Agency Gin Lane Closing to Become DTC Holding Co; Boohoo Buys Karen Millen & Coast Online Businesses

Gin Lane becomes Pattern

DTC’s Daily Digest brings you the latest news on the world’s fastest growing direct-to-consumer brands. In today’s edition: Agency Gin Lane closing to become DTC holding co; Boohoo buys Karen Millen & Coast online businesses; and Apple’s new card could test challenger banks. 

Agency Gin Lane closing to become DTC holding co

New York-based agency Gin Lane, the minds behind branding for DTCs like Hims and Harry’s, is transforming into Pattern – a direct-to-consumer holding company. 

With its debut, Pattern is also announcing its first brand: Equal Parts, a DTC kitchenware company that will face competition from other upstarts like Potluck, Made In, and newcomers Sardel

Camille Baldwin, VP of brand, Pattern, said the aim is to function similar to the mom-and-pop general stores of a bygone era, where customers knew the owners and trusted the brands they carried—a model Pattern is dubbing “direct-with-consumer.” In the DTC era, the customer can talk to a brand and receive excellent service. But with “direct-with-consumer,” Ling wants to go beyond just customer service and “offer guidance” as well as products.

Despite taking venture capital money, Co-founder & CEO Nick Ling, isn’t looking to chase rapid growth—though it is planning to roll out more brands in 2020. Making Pattern a holding company means if one brand is struggling, the others in the portfolio can help support it. Ling also wants to move away from advertising heavily on social platforms and instead create a “community” that will help Pattern develop its next brands.

Boohoo buys Karen Millen & Coast online businesses

Boohoo has purchased the online business of UK brands Karen Millen and Coast for £18.2m. While good news for the online business, more the 200 UK outlets of the retailers are set to close, putting up to 1,100 jobs at risk. 

Boohoo, an online-only retailer, said acquiring the website operations of the two brands “would represent highly complementary additions”. High Street brand Karen Millen had been put up for sale by its Icelandic owners, Kaupthing bank, in June. Both brands were placed into administration on Tuesday and then immediately sold to the online fashion group in a process known as a pre-pack sale.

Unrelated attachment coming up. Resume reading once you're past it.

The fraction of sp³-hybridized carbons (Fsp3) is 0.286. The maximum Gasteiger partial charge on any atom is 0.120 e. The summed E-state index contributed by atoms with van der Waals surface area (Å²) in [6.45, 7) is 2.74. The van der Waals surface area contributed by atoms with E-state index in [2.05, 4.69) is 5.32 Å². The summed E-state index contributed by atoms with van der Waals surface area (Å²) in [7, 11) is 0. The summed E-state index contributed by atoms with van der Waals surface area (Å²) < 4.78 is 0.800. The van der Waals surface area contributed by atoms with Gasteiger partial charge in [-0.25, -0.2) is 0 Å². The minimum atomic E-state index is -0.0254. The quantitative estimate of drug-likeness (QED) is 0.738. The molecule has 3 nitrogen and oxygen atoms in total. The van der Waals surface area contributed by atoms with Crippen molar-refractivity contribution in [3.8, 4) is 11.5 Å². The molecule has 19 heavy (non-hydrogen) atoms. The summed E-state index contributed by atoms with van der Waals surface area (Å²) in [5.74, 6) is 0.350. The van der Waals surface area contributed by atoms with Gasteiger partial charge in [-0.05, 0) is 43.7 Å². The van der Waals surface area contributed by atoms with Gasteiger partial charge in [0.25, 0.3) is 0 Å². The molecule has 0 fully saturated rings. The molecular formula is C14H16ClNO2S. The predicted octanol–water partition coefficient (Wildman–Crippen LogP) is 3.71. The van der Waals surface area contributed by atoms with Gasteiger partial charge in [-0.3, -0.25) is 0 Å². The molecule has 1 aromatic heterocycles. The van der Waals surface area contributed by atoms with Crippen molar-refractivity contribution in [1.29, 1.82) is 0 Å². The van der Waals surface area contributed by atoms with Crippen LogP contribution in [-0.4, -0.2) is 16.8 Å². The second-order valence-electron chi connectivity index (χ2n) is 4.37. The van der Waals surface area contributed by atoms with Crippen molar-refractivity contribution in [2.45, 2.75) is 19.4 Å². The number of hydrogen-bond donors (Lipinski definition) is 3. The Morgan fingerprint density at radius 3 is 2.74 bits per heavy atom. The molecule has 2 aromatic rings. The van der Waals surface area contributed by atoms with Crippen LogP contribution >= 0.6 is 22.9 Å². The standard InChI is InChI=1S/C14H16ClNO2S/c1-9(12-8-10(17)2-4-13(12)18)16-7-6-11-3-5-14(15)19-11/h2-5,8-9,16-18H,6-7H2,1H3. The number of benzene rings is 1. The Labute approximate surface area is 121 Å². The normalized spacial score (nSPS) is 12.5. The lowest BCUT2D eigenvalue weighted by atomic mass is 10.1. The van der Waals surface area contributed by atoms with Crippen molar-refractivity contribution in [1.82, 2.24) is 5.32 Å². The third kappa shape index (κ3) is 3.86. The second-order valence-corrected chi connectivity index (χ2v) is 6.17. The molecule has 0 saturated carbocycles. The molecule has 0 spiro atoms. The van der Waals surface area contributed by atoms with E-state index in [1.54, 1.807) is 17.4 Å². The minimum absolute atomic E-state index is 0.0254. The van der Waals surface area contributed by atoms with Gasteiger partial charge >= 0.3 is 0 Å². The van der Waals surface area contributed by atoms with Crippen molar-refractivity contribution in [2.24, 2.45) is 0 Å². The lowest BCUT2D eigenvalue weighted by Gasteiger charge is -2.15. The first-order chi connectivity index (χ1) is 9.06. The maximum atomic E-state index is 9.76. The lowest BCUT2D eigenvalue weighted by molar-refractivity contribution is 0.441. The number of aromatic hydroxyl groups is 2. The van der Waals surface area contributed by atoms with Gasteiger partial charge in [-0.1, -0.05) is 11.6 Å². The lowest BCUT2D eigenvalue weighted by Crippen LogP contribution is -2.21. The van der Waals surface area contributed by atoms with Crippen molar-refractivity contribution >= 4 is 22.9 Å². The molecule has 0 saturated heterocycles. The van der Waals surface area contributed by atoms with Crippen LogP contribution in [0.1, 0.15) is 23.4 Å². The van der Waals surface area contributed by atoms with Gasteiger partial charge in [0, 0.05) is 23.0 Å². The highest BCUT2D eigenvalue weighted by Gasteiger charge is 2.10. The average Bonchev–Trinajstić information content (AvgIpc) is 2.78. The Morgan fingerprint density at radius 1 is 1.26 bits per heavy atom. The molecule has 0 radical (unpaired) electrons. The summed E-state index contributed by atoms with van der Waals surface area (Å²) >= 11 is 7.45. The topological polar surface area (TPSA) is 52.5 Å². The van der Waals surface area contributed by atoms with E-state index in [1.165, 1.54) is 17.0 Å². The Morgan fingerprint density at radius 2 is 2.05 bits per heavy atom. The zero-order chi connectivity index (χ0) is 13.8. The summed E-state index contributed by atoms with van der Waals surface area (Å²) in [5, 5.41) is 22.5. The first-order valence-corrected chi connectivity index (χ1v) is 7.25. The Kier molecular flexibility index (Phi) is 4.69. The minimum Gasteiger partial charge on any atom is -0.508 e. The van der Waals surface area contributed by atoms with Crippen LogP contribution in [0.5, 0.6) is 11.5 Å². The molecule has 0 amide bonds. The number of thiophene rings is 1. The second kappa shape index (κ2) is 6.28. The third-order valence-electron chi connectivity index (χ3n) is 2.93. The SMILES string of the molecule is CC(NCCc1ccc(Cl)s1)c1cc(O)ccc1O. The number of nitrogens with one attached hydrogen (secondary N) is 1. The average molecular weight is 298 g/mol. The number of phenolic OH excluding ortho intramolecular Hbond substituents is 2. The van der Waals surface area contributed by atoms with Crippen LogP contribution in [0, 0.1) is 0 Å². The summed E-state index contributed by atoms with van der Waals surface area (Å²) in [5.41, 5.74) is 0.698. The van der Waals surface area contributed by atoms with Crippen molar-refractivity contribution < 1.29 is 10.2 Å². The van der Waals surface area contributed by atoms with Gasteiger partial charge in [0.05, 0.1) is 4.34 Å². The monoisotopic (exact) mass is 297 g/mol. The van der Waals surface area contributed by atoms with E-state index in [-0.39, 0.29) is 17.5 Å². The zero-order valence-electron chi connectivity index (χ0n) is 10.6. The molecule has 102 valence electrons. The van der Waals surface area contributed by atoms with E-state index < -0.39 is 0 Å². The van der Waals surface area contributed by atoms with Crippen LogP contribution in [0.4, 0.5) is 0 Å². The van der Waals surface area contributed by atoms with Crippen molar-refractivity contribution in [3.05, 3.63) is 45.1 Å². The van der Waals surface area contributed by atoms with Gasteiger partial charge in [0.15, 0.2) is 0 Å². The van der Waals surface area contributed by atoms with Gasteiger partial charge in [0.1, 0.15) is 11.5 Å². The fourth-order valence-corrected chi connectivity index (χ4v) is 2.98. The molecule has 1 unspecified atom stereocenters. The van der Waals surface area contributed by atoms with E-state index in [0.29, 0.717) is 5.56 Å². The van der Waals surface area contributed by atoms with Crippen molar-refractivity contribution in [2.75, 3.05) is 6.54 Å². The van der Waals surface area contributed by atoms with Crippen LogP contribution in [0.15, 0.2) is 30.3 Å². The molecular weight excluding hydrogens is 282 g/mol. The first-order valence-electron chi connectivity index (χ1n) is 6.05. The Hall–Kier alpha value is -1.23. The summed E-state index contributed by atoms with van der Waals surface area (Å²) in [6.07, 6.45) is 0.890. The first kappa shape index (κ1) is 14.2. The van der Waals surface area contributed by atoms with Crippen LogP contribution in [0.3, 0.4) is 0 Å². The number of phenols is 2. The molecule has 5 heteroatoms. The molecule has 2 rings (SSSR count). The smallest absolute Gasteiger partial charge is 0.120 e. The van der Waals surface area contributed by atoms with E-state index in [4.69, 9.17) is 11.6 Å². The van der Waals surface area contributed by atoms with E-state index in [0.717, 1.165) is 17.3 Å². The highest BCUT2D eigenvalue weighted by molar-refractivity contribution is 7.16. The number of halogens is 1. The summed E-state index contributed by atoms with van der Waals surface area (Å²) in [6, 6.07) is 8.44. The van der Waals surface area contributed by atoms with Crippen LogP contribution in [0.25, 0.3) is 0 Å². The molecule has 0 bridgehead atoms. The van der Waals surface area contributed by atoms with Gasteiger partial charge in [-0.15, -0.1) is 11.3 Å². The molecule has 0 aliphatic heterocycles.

Joint administrator Rob Harding said: “As we continue to see, the retail trading environment in the UK remains extremely challenging. Karen Millen has been seeking to address the financial challenges that it faced by pursuing a sale of the business and, whilst a sale of the whole business has not been deliverable, the Boohoo transaction facilitates the survival of these iconic British brands through an online platform.” Karen Millen lost £5.7m in 2018 and £11.9m a year before.

Apple’s new card could test challenger banks

Apple’s new card is getting its first group of public testers. A limited amount of customers that signed up to be notified about the release of Apple Card are getting the ability to apply for the card in their Wallet app today — as well as the option to order their physical Apple Card. A full rollout of Apple Card will come later in August. 

Apple decided on a transparent rewards methodology: cash back based on a percentage of your purchases in three categories. Those categories are 3% on all purchases from Apple Stores, the App Store and Apple subscriptions, 2% daily cash on any Apple Pay purchase and 1% with the physical card either online or offline.

Apple said that the card isn’t looking to compete with the likes of AMEX Platinum cards, but to be widely accessible with lower sign up requirements. This means that it will be looking to take on the new raft of fintech businesses offering current accounts, such as Monzo, N26 and Starling. 

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